Crime & abetment

Published : Aug 11, 2006 00:00 IST

SAMAIRA NAZIR WAS stabbed by her brother 18 times. -

SAMAIRA NAZIR WAS stabbed by her brother 18 times. -

European Muslims remain silent on horrific crimes within the community citing fear of fuelling Islamophobia as the reason.

ON June 27, 2006, the two murderers of a 19-year-old honour killing victim, Ghazala Khan, were sentenced to life in prison by a Danish court. On September 23, 2005, Ghazala Khan, a Danish Pakistani, was gunned down by her own brother at a suburban Danish railway station Her crime was marrying a man of her own choice. Her husband Emal Khan survived the attack despite being shot in the abdomen. Seven other people, including an aunt and cousins, were convicted of being accessories to the murder. Perveen Khan, Ghazala's paternal aunt who had maintained contact with the couple and acted as the family's informant about the couple's whereabouts, cajoled and wheedled a reluctant Ghazala to meet her father and brother at the station for a supposed reconciliation. Following Ghazala's murder, her father Ghulam Abbass, the owner of a taxi service and reputed to be one of the wealthiest members of the Danish-Pakistani community, continued trying to kill Emal Khan, even while he was recovering in hospital.

Ghazala Khan is hardly alone in her tragic and untimely end. On July 14, 2006, the killers of 25-year-old Samaira Nazir, a British Pakistani girl, were sentenced to life in prison. In a story unparalleled in the grotesque cruelty of its execution, Samaira, who had defied her family by marrying an Afghan immigrant, was held down by her mother while her brother stabbed her more than 18 times. Her two nieces, aged two and four, were made to watch as their young rebellious aunt was given the treatment deserved by girls who defy the will of their family. When the police arrived at the behest of a neighbour who heard Samaira's screams, they found her bloodied body in the hallway of her home. A silk scarf had been tied tightly around her neck and her throat sliced three times. The two nieces, their clothes spattered with blood, watched as their aunt's body was carried away to the morgue.

Despite the alarming details of both cases, little has emerged in terms of condemnation by the European Muslim community. The Muslim Council of Britain (MCB), the leading representative organisation of the Muslim community in Britain, has yet to denounce the killing. In the single statement on honour killings available on the group's website, the MCB asserts that the problem is found only "in a very small section" of the British Muslim community. Furthermore, the statement defensively asserts, that "such killings are not restricted to Muslim families but occur also in Sikh and Christian families".

In a position paper that follows the statement, the MCB continues its defensive rhetoric by reiterating the fact that the worst forms of punishment for women who bring dishonour to their families "affect only a small percentage of women" and that "women from other faith groups may be subject to similar attitudes from within their communities". The remainder of the report treads the delicate line between asserting the validity of Koranic injunctions that regard all extra-marital sexual relations as sinful while also condemning honour killings that are often avowedly perpetrated by family members to punish women who stand accused of just such sexual relations. While the MCB's position paper urges Muslim leaders to "take an unequivocal stance against behaviour that is direct violation of Islam", it seems that no MCB leader actually considers such advice worthy of notice. "Unwillingness to deal with the issue," the MCB asserts "is the result of an inherent distrust of perceived `Western' attempts to malign Islam in the interest of global politics."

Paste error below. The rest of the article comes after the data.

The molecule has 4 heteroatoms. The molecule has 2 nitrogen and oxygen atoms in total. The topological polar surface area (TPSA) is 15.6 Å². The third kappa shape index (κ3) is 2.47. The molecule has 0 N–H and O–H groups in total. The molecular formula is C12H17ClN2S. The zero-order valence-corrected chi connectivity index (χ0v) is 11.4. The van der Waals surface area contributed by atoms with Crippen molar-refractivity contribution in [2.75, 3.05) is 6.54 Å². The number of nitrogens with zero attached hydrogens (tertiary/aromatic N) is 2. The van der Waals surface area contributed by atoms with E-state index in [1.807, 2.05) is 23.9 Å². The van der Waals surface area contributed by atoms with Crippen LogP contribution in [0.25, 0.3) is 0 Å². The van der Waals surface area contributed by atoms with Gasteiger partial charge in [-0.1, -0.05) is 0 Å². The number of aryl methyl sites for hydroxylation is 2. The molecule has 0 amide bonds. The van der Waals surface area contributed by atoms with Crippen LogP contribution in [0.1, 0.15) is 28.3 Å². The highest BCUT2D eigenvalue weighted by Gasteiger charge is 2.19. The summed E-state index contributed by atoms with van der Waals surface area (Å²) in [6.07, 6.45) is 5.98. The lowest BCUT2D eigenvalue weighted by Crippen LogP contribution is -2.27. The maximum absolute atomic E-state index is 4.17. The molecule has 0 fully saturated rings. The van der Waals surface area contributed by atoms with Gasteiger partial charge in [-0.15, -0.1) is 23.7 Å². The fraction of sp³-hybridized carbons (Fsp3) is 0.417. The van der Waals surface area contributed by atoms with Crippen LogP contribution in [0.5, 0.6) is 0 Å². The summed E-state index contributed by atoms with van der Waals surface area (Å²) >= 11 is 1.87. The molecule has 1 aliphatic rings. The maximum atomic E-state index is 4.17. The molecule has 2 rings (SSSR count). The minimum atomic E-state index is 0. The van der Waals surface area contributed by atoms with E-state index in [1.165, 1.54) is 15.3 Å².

If reticence of the British Muslim community in the face of Samaira Nazir's brutal killing exposes the shackles of denial that bind British Muslims, the apathy and indifference of Danish Muslims is just as blatant. The same Danish Muslim community that was so vocal in condemning the publication of cartoons against the Holy Prophet is callously silent when faced by the gruesome murder of one of their own. Abdul Waheed Peterson, a well-known Danish Imam, says that he does not regard the honour killing as "their case" despite the fact that in "many people's minds it will be connected to Islam". Other Danish Muslim organisations refused to issue any statements on the killing or the sentencing of the nine murderers of Ghazala Khan.

The obstinate silence of European Muslims and their leaders in condemning these horrific crimes and their efforts to pin the blame of their apathy on a fear of fuelling Islamophobia represents the dilemma facing the Muslim world. Be it terrorism, honour killings or female genital mutilation, Western Muslim leaders have become adept at using the excuse of misguided interpretations as a means of shifting responsibility away from themselves. It is undeniable that while Islamic doctrine itself does not support either terrorism or honour killings, many Muslims engage in these acts specifically by claiming that they are to be religious duties or that they have religious sanction. While misguided interpretations may indeed play a part, offering this hackneyed and rather overused explanation does not obliterate the reality that the actions of these Muslims increasingly define Islam for the non-Muslim world.